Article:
Ten years into the journey Perry said his enthusiasm for the show hasn’t waned.

“I love what it is, I’ve loved it from the beginning. I beleive in what can happen to a girl that does have that talent. We’ve had some incredible successes with the girls who have won, and some of the girls who have not won – have also gone on to have great careers.” Perry said. “It’s fun for me, it’s not my day job, I have fun and I love it!”

Australia's Next Top Model

Soon the audition process begins. 96FM’s Carmen Braidwood hosts the proceedings, introducing Perry, Tozzi and a representative from Priscilla’s Model Management who will be on this mornings panel.

In the queue waiting to walk the catwalk is a familiar face. Trish Cheetham, one of the co-owners of The Sparrow’s Nest in Victoria Park. Cheetham admits to feeling nervous as she waits her turn.

“I’m excited, but nervous” Cheetham said. “I haven’t done any modelling since I was a kid and I just thought I’d come down and give it a go”

Cheetham said she was prepared for the rejection; “I’m kind of expecting to not get through, so I just thought I’d come and give it a go. I think in the past I’ve been in a place where I didn’t have a lot of confidence and recently I’ve had a confidence boost, so I thought I’d just come out and give it a go.”

One by one the girls take to the catwalk, telling Braidwood a little about themselves before walking down the catwalk in front of the judges, who quickly huddle together to share their thoughts on each potential contestant.

One after the other the girls are thanked and asked to leave the stage, ten or fifteen girls pass by the judges eyes, nobody has that special something they’re looking for.

Suddenly the judges spot someone they like, they’ve found their first qualifier from the Perth auditions. A young girl smiles as she’s lead down the stairs on the opposite side of the stage to chat to the producers.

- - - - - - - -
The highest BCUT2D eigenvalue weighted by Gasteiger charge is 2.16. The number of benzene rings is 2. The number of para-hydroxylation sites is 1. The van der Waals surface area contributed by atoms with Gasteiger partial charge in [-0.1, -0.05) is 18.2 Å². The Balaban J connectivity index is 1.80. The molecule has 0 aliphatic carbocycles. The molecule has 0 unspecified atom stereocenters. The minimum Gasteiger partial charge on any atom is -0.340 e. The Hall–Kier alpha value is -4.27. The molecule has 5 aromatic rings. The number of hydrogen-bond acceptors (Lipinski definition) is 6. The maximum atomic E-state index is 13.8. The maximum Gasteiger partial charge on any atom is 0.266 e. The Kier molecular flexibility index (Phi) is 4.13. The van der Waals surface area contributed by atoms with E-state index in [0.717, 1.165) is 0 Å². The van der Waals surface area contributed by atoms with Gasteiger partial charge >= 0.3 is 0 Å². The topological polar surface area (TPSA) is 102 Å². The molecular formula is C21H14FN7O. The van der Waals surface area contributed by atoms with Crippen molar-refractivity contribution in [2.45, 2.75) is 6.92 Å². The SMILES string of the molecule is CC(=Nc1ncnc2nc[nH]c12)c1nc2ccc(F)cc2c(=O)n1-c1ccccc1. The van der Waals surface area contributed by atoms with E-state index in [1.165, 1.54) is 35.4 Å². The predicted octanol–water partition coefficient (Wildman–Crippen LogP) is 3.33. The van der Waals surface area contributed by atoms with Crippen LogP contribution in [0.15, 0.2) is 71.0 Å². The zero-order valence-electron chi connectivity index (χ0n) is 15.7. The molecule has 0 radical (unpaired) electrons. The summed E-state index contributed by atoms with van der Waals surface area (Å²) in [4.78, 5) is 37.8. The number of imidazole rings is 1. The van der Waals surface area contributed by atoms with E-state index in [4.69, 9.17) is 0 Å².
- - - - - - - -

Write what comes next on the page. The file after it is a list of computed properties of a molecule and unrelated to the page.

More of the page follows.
More and more girls walk up and down the catwalk. One young girl is asked to walk the catwalk a second time… she’s caught their attention, will she make the cut? Nope, so close.

One model is incredibly confident, she speaks clearly, and gives it some extra oomph on the runway, when she heads down the the judges table she stands tall and confident, posed. But no – she hasn’t got that special something.

Cheetham’s turn comes, she tells Braidwood about her cafe with the 96FM host admitting it’s one of her favourite hangouts. Then she walks down the runway. Cheetham looks different to the vast majority of the models taking part. Will her shorter hair and clear confidence stand her apart from the competition?

She looks confident walking the runway and heads down the catwalk to chat to the judges.

It’s a no.

Later she tells me the experience was a fun one, “and I got to tell lots of people about our cafe!” Cheetham said.

Australia’s Next Top Model returns to Foxtel in 2016, tune in then to see how many Perth contestants made the cut. 

Graeme Watson